15. Chapter 2: Drug Trafficking and Public Administration: A Natural Relationship and a Global Problem (3/4)
  16. Chapter 2: Drug Trafficking and Public Administration: A Natural Relationship and a Global Problem (4/4)
  17. Chapter 3: Regional Development, Education, and Trans-Border Governance: Toward the Creation of a True Economic and Social Community (1/3)
  18. Chapter 3: Regional Development, Education, and Trans-Border Governance: Toward the Creation of a True Economic and Social Community (2/3)
  19. Chapter 3: Regional Development, Education, and Trans-Border Governance: Toward the Creation of a True Economic and Social Community (3/3)
  20. Chapter 4: Looks of Fear: A Reflection of Violence and Crime in Mexico (1/3)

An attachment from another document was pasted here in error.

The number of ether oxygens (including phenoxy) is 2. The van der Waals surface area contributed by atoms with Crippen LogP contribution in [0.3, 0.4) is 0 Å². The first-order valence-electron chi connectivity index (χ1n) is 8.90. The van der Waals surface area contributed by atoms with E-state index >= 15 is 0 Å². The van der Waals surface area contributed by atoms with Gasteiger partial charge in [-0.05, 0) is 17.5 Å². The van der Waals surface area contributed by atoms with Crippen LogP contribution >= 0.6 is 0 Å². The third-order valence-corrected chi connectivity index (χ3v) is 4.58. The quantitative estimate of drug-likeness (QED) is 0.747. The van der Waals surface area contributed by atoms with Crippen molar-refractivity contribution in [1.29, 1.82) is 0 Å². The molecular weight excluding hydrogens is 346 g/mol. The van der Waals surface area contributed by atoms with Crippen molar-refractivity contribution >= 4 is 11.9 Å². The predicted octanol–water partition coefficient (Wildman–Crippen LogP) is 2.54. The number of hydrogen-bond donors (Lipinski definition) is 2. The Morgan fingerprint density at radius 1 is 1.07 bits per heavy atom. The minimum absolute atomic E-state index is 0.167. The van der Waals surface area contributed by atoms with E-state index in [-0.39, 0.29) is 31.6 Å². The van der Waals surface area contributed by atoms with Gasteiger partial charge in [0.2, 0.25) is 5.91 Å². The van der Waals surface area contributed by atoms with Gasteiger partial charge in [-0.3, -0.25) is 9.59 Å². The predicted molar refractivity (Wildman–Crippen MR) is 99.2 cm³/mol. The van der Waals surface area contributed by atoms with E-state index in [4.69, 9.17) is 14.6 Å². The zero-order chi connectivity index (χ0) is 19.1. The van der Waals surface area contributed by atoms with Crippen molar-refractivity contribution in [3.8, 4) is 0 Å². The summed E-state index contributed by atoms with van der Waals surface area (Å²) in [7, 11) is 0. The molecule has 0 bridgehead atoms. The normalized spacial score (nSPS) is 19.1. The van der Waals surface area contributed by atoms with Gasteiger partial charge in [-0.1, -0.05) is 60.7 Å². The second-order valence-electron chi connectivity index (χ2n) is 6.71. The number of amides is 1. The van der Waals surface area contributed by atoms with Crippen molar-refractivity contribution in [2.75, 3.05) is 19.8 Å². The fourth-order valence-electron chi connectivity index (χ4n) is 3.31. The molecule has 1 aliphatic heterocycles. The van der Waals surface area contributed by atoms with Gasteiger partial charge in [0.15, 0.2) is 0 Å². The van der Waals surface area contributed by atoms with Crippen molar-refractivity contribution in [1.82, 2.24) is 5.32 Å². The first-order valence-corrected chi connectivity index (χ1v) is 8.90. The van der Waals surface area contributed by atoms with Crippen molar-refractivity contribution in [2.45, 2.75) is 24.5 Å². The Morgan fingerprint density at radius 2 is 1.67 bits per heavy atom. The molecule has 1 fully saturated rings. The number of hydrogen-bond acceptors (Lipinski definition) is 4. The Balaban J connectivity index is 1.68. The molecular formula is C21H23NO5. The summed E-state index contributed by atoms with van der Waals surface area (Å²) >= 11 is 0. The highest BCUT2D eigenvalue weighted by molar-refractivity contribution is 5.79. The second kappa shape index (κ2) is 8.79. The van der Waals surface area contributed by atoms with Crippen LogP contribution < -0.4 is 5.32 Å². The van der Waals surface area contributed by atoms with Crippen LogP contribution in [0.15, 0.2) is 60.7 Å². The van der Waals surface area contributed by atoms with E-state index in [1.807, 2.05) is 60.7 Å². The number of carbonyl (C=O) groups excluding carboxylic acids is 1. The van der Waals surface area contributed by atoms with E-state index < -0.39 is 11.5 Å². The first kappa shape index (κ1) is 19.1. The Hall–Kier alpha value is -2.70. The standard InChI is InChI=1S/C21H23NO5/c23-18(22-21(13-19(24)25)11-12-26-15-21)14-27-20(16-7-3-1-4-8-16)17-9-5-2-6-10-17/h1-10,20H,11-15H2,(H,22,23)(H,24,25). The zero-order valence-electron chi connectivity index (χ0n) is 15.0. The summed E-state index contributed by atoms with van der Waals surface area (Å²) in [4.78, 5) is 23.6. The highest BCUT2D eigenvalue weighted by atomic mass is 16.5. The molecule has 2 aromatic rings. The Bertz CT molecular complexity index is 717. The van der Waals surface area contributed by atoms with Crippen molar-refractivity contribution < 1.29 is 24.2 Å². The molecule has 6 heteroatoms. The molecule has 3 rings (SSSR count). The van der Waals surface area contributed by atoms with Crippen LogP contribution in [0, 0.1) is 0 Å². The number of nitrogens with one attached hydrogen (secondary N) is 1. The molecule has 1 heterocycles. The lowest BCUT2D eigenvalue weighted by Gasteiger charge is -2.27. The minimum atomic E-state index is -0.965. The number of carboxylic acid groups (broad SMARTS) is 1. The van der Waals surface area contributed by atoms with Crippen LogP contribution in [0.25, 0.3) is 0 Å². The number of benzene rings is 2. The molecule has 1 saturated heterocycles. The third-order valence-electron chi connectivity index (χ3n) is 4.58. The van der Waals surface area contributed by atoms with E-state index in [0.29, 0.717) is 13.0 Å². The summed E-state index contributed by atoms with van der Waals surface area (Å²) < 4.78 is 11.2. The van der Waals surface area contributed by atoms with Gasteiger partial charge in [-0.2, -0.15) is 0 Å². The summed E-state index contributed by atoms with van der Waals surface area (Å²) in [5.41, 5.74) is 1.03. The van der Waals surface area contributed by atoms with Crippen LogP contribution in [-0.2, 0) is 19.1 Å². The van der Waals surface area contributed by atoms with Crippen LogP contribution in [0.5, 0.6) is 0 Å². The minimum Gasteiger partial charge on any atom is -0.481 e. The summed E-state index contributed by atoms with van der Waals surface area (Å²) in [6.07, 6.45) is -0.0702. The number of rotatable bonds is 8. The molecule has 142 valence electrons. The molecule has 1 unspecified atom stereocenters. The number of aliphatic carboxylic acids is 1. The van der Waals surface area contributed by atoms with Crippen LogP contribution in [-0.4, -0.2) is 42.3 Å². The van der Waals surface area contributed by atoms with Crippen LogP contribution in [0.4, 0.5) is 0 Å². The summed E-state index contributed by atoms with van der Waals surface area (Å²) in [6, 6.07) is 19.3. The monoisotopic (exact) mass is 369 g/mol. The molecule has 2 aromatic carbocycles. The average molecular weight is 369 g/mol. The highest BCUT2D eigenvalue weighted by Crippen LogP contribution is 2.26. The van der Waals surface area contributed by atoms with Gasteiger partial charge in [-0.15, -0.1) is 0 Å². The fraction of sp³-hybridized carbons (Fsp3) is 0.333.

21. Chapter 4: Looks of Fear: A Reflection of Violence and Crime in Mexico (2/3)
  22. Chapter 4: Looks of Fear: A Reflection of Violence and Crime in Mexico (3/3)
  23. Chapter 5: A High-Risk Profession: Risks and Costs for Mexican Democracy of Journalists in the Middle of the War against Drug Trafficking (1/4)
  24. Chapter 5: A High-Risk Profession: Risks and Costs for Mexican Democracy of Journalists in the Middle of the War against Drug Trafficking (2/4)
  25. Chapter 5: A High-Risk Profession: Risks and Costs for Mexican Democracy of Journalists in the Middle of the War against Drug Trafficking (3/4)
  26. Chapter 5: A High-Risk Profession: Risks and Costs for Mexican Democracy of Journalists in the Middle of the War against Drug Trafficking (4/4)
  27. Chapter 6: The Military in the Homeland: Comparing the United States and Mexico (1/4)
  28. Chapter 6: The Military in the Homeland: Comparing the United States and Mexico (2/4)
  29. Chapter 6: The Military in the Homeland: Comparing the United States and Mexico (3/4)
  30. Chapter 6: The Military in the Homeland: Comparing the United States and Mexico (4/4)